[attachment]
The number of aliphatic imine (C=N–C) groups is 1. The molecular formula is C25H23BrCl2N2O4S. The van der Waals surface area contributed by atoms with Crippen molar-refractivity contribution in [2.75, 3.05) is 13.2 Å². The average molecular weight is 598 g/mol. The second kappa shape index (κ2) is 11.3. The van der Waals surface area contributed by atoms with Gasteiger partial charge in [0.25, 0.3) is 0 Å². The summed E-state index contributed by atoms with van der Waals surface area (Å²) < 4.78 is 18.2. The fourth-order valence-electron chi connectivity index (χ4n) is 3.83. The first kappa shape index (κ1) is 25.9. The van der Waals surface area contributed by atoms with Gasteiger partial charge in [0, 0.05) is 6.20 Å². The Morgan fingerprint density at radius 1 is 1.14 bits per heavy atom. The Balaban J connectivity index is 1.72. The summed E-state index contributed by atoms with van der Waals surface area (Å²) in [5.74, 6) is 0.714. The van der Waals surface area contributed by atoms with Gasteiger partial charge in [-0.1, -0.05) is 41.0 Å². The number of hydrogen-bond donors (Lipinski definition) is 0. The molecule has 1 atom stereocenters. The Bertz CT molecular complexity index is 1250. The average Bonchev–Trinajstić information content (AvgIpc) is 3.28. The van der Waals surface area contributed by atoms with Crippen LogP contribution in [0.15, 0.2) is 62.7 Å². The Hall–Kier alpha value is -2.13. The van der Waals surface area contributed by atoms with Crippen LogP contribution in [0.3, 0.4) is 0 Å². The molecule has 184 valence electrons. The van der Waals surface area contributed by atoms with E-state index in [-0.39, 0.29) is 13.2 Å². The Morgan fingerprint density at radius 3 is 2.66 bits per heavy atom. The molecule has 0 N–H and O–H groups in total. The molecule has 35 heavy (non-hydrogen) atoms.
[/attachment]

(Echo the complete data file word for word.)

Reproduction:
The number of aliphatic imine (C=N–C) groups is 1. The molecular formula is C25H23BrCl2N2O4S. The van der Waals surface area contributed by atoms with Crippen molar-refractivity contribution in [2.75, 3.05) is 13.2 Å². The average molecular weight is 598 g/mol. The second kappa shape index (κ2) is 11.3. The van der Waals surface area contributed by atoms with Gasteiger partial charge in [0.25, 0.3) is 0 Å². The summed E-state index contributed by atoms with van der Waals surface area (Å²) < 4.78 is 18.2. The fourth-order valence-electron chi connectivity index (χ4n) is 3.83. The first kappa shape index (κ1) is 25.9. The van der Waals surface area contributed by atoms with Gasteiger partial charge in [0, 0.05) is 6.20 Å². The Morgan fingerprint density at radius 1 is 1.14 bits per heavy atom. The Balaban J connectivity index is 1.72. The summed E-state index contributed by atoms with van der Waals surface area (Å²) in [5.74, 6) is 0.714. The van der Waals surface area contributed by atoms with Gasteiger partial charge in [-0.1, -0.05) is 41.0 Å². The number of hydrogen-bond donors (Lipinski definition) is 0. The molecule has 1 atom stereocenters. The Bertz CT molecular complexity index is 1250. The average Bonchev–Trinajstić information content (AvgIpc) is 3.28. The van der Waals surface area contributed by atoms with Crippen LogP contribution in [0.15, 0.2) is 62.7 Å². The Hall–Kier alpha value is -2.13. The van der Waals surface area contributed by atoms with Crippen LogP contribution in [0.3, 0.4) is 0 Å². The molecule has 184 valence electrons. The van der Waals surface area contributed by atoms with E-state index in [-0.39, 0.29) is 13.2 Å². The Morgan fingerprint density at radius 3 is 2.66 bits per heavy atom. The molecule has 0 N–H and O–H groups in total. The molecule has 35 heavy (non-hydrogen) atoms.